A Life of Faithfulness

kingdom come

“Let love and faithfulness never leave you;
bind them around your neck,
write them on the tablet of your heart.”
(Proverbs 3:3)

Following God moves us past glamour and trend and into the trenches of long-suffering.

I was in a yoga class recently and we were holding poses for longer periods of time. The instructor said that if there was a sharp pain, than we needed to move out of the position. But if it was a dull ache, then we were doing the right thing and we needed to just be present to that. That there was work being done there.

Life has a tendency to carry a dull ache sometimes. And leaning into that ache requires an uncommon faithfulness.

We are blessed with mobility. We can move anywhere in the world, and then move again. There are many church options within most of our communities. We are taught from a young age that we can “be anything” or “do anything.” And then when we tire of those options, we can move on in search of something else.

I am so grateful for the opportunities that we have today that people seventy five years ago wouldn’t have dreamed of.

But we also have a tendency to let our gift mobility get in the way of letting us really put roots down. Faithfulness is hard, and we have so many opportunities to get away.

When I think of faithfulness, I think of my friend Heather and the work she does through at Treehouse.

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Treehouse is an organization that works with “at-risk” youth, but as Heather says: “Really every teenager is at-risk. I hate putting that label on them. They are struggling with one or more of issues like depression, anxiety, suicidal, or oppression. But they are also normal teens.”

Heather and I started working at Treehouse as interns the 2007. We shared an office and debriefed together on the roughest of days.

dressup heather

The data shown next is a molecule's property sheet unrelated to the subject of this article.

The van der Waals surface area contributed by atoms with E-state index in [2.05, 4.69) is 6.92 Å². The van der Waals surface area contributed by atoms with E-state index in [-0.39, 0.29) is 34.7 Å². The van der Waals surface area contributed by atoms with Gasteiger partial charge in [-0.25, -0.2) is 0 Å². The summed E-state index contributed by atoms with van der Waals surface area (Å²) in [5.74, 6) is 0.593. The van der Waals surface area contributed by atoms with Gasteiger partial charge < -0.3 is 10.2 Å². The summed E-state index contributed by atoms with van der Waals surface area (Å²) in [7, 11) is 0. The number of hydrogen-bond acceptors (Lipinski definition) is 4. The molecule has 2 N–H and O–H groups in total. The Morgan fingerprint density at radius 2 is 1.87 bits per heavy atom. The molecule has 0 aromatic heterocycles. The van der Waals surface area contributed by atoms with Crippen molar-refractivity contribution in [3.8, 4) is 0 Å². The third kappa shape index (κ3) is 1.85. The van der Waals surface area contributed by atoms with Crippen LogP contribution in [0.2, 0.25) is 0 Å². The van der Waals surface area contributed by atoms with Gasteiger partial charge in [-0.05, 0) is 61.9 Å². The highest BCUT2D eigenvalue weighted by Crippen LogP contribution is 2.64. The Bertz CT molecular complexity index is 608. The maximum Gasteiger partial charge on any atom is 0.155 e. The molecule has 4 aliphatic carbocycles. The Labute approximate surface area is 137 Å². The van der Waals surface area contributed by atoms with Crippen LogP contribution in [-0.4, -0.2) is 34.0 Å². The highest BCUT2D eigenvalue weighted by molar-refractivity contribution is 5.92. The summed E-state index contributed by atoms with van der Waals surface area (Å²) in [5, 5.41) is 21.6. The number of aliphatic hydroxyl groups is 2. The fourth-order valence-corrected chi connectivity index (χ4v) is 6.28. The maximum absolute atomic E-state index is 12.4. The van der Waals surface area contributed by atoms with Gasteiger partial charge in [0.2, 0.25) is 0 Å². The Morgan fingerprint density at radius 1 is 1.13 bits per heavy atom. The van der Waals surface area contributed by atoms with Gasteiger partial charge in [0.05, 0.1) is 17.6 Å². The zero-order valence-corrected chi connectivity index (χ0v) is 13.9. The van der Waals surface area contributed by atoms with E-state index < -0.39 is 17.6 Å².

(We also dressed really classy when invited to fancy dinners).

It was a wild year full of full schedules, long hours, and walking alongside kids carrying heavy emotional loads.

At the end of the year, I moved on to an organization that was more focused on elementary children.

But Heather has stayed on at Treehouse for the past seven and a half years. I know that in the grand scheme of a life that might stretch near one hundred years, seven years doesn’t sound that long. But knowing the work that is done and what is required of Heather, that’s seven and half years of an intense ministry and pace of life.

When I asked her what it was that kept her going strong.

“Well, the easy answer is Jesus. That this is a call on my life, and I have accepted it. But really, I feel like I couldn’t not be here. After knowing the kids and going through life with them for 7 years, and after seeing how their lives have changed. I know I’m where I need to be.”retreat and outdoors-13

Heather’s daily work gives the gift of showing up: “one-to-ones” (which is an opportunity to take one of the teens out for a snack or coffee and really talk about what’s going on in their lives), support groups, trips, and other structured parts of her schedule.

But she also shows up for emergencies, suicide attempts, families falling apart, and when pieces of life shatter for the youth.

“One thing I have learned of God from the kids is to see the greatness of God’s love, mercy, grace. That it covers everything. It’s not boxed in, it’s not too small. God’s love still extends to this kid who is a prostitute. And this kid who is socially awkward. If I could teach these kids just one thing, I would want them to know, first and foremost, their identity comes from God, from Christ. I think a lot of their problems stem from not knowing where their identity comes. And of course, as we always teach them they are each Lovable, capable and worthwhile, they are loved without strings, and they are never alone.”

retreat and outdoors-14

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